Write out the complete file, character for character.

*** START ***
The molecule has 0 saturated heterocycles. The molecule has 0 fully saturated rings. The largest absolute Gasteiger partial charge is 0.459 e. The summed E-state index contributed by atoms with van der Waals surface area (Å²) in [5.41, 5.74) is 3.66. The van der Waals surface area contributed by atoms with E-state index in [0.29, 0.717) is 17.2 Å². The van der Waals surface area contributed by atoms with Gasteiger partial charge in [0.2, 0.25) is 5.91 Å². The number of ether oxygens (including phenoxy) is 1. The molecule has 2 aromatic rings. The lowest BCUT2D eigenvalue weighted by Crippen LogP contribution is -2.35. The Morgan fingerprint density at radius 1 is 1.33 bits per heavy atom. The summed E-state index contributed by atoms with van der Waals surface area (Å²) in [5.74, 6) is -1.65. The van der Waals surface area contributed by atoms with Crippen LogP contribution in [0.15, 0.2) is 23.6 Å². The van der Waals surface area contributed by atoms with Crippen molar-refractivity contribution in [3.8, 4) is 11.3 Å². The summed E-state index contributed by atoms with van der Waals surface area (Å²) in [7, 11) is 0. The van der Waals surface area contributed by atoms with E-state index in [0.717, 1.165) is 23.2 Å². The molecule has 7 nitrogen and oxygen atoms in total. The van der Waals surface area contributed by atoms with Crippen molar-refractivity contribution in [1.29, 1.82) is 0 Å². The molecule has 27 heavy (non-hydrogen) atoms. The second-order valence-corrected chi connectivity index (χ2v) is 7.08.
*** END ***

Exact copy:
The molecule has 0 saturated heterocycles. The molecule has 0 fully saturated rings. The largest absolute Gasteiger partial charge is 0.459 e. The summed E-state index contributed by atoms with van der Waals surface area (Å²) in [5.41, 5.74) is 3.66. The van der Waals surface area contributed by atoms with E-state index in [0.29, 0.717) is 17.2 Å². The van der Waals surface area contributed by atoms with Gasteiger partial charge in [0.2, 0.25) is 5.91 Å². The number of ether oxygens (including phenoxy) is 1. The molecule has 2 aromatic rings. The lowest BCUT2D eigenvalue weighted by Crippen LogP contribution is -2.35. The Morgan fingerprint density at radius 1 is 1.33 bits per heavy atom. The summed E-state index contributed by atoms with van der Waals surface area (Å²) in [5.74, 6) is -1.65. The van der Waals surface area contributed by atoms with Crippen LogP contribution in [0.15, 0.2) is 23.6 Å². The van der Waals surface area contributed by atoms with Crippen molar-refractivity contribution in [3.8, 4) is 11.3 Å². The summed E-state index contributed by atoms with van der Waals surface area (Å²) in [7, 11) is 0. The van der Waals surface area contributed by atoms with E-state index in [0.717, 1.165) is 23.2 Å². The molecule has 7 nitrogen and oxygen atoms in total. The van der Waals surface area contributed by atoms with Crippen molar-refractivity contribution in [1.29, 1.82) is 0 Å². The molecule has 27 heavy (non-hydrogen) atoms. The second-order valence-corrected chi connectivity index (χ2v) is 7.08.